Alvin Yapan: Triple threat

On some days, Alvin Yapan goes through the regular routine of being a professor in the Ateneo: he goes to class, conducts mind-boggling lectures, checks migraine-worthy papers, and caps off the day in the confines of his office in Dela Costa. On other days, he writes books and bags Palanca Awards, directs stars like Paulo Avelino and Aljur Abrenica, and wins international film awards. It sounds like he’s doing the work of two different people, but really, he’s just being Alvin Yapan.

An Kubo sa Kawayanan

An Kubo sa Kawayanan is Dr. Yapan’s first brainchild to win big at the World Premieres Festival, an annual film festival held in the Philippines that highlights cinematic achievements from countries all over the world. His film garnered four awards: Best Picture, Best Editing, Best Cinematography, and Best Actress for Mercedes Cabral’s portrayal of a woman in love with her house. “It’s a weird film. It’s a love story, but not your traditional, conventional love story,” shares Yapan.

As the chief producer, writer, and director of the film, Yapan says that he drew inspiration from the feelings of anger he felt upon finding out about the Syrian refugees that migrated into Europe that caused a flurry of political discourse. “A lot of immigrants were migrating into Europe, into first-world countries, and the first reaction of the first-world countries was to shut down their borders. Sabi ko, ‘Ano ba naman ‘yan?’ (I said, ‘why is it like this?’),” he says. “These people need help.”

“For it to be counter-intuitive, I did not focus on the literal issues of a literal character migrating out of the country,” he explains.  “I focused on a character opting to stay. Everyone around her will try to convince her to go outside, to work, to look for a better life outside her kubo, but she chooses to stay.”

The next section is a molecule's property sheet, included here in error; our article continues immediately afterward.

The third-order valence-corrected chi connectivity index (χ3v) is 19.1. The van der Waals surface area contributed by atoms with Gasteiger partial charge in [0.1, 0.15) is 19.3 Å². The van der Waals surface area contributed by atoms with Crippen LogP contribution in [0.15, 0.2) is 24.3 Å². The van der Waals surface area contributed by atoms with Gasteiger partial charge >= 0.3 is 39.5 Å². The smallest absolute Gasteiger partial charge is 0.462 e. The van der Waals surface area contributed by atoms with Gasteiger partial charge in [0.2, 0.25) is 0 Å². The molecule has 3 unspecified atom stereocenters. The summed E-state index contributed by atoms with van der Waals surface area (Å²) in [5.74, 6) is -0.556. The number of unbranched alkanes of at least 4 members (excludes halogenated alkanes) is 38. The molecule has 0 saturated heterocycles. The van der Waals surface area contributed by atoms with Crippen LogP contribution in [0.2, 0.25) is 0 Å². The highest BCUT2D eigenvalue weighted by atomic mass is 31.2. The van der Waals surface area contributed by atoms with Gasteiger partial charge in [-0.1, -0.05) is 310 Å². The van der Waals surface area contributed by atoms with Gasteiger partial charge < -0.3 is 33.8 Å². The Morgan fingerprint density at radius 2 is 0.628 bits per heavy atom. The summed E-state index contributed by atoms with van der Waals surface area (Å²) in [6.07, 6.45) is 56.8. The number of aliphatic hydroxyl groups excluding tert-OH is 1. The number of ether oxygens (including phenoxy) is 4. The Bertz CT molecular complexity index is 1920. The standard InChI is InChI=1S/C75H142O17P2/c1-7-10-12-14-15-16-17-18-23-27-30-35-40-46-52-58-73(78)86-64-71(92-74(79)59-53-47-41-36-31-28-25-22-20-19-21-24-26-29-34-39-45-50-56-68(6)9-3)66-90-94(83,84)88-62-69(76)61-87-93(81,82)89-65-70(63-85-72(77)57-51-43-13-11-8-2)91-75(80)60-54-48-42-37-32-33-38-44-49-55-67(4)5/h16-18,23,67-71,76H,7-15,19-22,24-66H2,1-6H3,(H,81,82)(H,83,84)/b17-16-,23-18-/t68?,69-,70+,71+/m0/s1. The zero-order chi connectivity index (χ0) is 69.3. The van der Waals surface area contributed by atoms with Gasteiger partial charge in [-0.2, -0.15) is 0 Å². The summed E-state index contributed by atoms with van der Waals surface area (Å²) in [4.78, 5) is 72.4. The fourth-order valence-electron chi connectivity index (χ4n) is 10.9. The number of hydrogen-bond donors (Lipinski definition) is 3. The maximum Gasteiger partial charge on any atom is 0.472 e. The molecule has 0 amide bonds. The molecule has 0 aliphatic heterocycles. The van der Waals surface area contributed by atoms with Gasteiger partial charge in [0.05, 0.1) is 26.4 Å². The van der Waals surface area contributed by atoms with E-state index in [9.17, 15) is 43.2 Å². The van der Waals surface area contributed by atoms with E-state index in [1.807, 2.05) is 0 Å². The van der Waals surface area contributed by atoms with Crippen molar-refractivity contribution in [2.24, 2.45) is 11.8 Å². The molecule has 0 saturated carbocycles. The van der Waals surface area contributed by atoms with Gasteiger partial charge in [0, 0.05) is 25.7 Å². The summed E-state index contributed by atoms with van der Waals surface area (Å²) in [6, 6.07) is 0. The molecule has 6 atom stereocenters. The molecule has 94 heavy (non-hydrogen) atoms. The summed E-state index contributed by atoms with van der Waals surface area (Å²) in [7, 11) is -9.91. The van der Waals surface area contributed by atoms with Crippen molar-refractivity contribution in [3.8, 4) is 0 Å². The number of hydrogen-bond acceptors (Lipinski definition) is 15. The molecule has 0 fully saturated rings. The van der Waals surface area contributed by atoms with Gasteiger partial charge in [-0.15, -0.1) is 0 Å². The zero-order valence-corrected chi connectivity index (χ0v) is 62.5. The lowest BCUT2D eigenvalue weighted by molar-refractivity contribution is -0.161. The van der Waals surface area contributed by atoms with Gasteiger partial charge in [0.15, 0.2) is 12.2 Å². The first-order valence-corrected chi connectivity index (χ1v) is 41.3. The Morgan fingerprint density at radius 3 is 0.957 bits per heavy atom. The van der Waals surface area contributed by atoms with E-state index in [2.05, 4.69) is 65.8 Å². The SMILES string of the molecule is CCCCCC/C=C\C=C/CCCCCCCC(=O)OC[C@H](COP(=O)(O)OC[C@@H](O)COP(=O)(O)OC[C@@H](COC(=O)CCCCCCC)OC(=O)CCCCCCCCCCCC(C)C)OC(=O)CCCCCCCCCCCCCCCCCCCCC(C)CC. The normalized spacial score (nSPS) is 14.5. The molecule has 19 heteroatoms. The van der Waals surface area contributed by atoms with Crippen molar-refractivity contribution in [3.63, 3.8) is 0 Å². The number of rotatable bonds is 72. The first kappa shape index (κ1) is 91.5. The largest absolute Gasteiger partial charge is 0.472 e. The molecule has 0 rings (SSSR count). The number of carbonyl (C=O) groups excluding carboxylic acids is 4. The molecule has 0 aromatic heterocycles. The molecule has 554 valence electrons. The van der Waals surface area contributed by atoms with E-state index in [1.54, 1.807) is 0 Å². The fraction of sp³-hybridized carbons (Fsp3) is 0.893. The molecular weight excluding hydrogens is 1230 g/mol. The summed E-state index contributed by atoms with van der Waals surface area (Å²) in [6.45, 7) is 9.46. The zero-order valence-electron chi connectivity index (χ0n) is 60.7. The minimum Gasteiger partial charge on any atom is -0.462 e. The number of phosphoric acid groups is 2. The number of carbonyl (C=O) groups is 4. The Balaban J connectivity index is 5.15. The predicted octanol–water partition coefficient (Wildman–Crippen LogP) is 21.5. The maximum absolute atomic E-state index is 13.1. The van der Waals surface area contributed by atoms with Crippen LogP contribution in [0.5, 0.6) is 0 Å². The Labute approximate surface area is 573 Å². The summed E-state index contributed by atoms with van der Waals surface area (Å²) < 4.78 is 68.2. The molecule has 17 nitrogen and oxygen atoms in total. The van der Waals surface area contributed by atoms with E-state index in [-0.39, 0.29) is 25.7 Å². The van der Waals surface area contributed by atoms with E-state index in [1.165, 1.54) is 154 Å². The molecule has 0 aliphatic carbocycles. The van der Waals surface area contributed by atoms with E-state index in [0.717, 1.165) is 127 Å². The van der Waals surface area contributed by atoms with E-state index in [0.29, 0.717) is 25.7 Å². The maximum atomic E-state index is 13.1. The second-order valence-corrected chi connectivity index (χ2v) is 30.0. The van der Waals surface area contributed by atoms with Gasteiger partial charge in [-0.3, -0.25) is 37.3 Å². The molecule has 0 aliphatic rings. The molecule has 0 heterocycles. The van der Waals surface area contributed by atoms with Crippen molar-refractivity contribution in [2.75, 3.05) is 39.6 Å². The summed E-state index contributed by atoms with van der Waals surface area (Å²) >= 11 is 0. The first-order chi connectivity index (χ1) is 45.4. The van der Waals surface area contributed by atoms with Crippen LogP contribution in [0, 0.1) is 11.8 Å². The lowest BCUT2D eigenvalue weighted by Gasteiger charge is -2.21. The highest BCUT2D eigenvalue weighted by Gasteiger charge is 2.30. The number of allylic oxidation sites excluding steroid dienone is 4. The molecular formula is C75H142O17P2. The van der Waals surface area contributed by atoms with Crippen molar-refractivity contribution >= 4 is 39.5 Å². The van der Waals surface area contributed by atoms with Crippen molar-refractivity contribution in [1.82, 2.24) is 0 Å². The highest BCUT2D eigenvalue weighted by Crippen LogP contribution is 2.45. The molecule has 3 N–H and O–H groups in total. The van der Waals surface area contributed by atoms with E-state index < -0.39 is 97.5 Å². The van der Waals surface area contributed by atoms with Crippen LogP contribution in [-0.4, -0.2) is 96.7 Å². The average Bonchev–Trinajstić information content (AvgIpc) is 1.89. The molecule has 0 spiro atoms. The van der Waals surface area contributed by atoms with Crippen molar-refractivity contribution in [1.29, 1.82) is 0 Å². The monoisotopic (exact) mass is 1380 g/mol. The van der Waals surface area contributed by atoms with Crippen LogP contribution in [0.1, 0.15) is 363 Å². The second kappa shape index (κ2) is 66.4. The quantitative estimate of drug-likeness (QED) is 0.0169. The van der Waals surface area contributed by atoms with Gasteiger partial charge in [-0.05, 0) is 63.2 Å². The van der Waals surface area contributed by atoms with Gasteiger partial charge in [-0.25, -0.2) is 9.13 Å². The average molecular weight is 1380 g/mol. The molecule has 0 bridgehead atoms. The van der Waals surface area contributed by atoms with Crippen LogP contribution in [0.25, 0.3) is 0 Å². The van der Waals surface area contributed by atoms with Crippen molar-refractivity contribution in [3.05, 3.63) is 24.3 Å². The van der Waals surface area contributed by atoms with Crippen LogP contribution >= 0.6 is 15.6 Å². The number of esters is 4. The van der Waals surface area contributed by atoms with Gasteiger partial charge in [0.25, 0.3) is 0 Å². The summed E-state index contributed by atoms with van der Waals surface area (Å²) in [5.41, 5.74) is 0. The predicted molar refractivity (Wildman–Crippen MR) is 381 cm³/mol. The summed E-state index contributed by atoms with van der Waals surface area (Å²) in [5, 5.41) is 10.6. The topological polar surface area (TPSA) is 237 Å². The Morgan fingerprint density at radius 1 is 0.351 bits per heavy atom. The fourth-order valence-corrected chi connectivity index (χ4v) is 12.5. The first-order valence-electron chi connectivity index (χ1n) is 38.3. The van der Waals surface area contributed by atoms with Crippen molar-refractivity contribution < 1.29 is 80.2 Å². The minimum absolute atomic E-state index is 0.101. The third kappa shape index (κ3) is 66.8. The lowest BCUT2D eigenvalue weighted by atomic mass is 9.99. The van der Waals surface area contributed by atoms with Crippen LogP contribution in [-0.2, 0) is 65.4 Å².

EDSA is Yapan’s latest offering, focusing on a contemporary retelling of the EDSA People Power Revolution. The film focuses on three different stories, all intertwining on EDSA. “Maybe it’s time to go back to the legacy of EDSA, to remember EDSA and not just the traffic of EDSA,” he tells us as he presents an overview of the plot.

The first story narrates the story of a largely opportunistic businessman, Anton, whose cellphone is snatched. He takes the MRT where he is guided by a streetkid named Ben, who becomes his friend. The second story focuses on a thief, Jun, who gets run over by a bus and attempts to become a better person through the help of Carla, a nurse. Meanwhile, the third narrative recounts the story of a teacher from the province, Edna, who was on her way to the K-12 conference in Manila. The characters were chosen by Yapan as symbols of the different Filipino people who participated in the People Power Revolution.

One may note that most of Yapan’s films border on rather sensitive and controversial topics. “It’s my way of contributing to the discourse, the debate,” he explains. Though riddled with political associations, Yapan believes he is not one to dabble in politics. “Leave politics to politicians. When I produce [a] film, I approach it from a philosophical and cultural point of view and understand why we are like this,” he says.

Where to go from here